While it’s not only important to take a moment to thank all of those who fought for our country, we also want to acknowledge everyday heroes working among us. These books examine those who work in dangerous and civic fields to help keep every American citizen safe and healthy on a daily basis.
The first in a 3 part history of a middle-sized city in America, this story traces a tradition of community-based policing. With a historian’s eye for detail and a storyteller’s mentality, Mark Barthelemy weaves a vibrant account of what being an officer of the law means to a small town.
Particularly important in modern America, we can look back at the ideals of policing that made the job so important and meaningful to preserving our society and keeping us all safe.
Through a series of photos, Chrissy McGirr illuminates the inner-workings of the San Diego Fire Department. Through her lens, we see just how dangerous and committed these men and women are, protecting us from all manner of natural disasters and accidents.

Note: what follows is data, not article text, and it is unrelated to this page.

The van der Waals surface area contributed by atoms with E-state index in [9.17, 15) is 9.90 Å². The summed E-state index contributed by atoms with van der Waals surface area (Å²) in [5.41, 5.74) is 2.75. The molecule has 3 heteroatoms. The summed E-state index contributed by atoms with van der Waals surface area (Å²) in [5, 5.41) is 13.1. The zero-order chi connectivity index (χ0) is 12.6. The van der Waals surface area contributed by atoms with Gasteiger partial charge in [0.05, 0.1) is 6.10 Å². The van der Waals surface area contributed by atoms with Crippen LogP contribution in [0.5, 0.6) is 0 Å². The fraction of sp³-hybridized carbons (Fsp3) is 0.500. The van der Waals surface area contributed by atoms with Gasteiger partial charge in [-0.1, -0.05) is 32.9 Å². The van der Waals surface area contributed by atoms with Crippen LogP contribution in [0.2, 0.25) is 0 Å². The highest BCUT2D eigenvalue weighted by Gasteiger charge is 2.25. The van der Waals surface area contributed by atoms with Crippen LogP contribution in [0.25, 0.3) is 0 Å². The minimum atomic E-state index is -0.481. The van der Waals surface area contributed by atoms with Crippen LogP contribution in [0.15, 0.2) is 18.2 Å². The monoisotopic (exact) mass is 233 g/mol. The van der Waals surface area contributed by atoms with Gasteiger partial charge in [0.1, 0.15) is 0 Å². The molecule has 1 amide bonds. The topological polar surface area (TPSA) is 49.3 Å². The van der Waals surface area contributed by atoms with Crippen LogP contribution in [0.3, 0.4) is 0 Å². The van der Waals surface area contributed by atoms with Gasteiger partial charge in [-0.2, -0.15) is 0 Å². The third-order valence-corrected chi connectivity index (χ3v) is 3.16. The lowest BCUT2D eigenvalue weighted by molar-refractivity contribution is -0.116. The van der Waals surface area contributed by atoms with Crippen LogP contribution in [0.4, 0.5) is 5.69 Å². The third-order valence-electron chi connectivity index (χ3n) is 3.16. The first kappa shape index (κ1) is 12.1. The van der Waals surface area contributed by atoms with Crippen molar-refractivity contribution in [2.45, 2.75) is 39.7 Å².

Without glamorizing, “Firefighters Up Close & Personal” displays the real people who take on dangerous circumstances to protect people and property on a daily basis.
Mark Mosier shares his experiences riding in an ambulance and saving lives for over 3 decades. Mosier gives an up close and personal account of all the turbulence associated with this harrowing line of work as an EMS professional.
Part memoir and part emotional journey, “Signs of Life” illuminates the high-intensity jobs we take for granted and rely on for our own health and well being.
Finally, we want to highlight heroes of a slightly different sort. Risking one’s life or struggling against an overwhelming challenge is noble and emblazons these individuals in America’s spotlight. But there are unsung heroes fostering knowledge and empathy in the young and old alike. Of course, I’m referring to educators.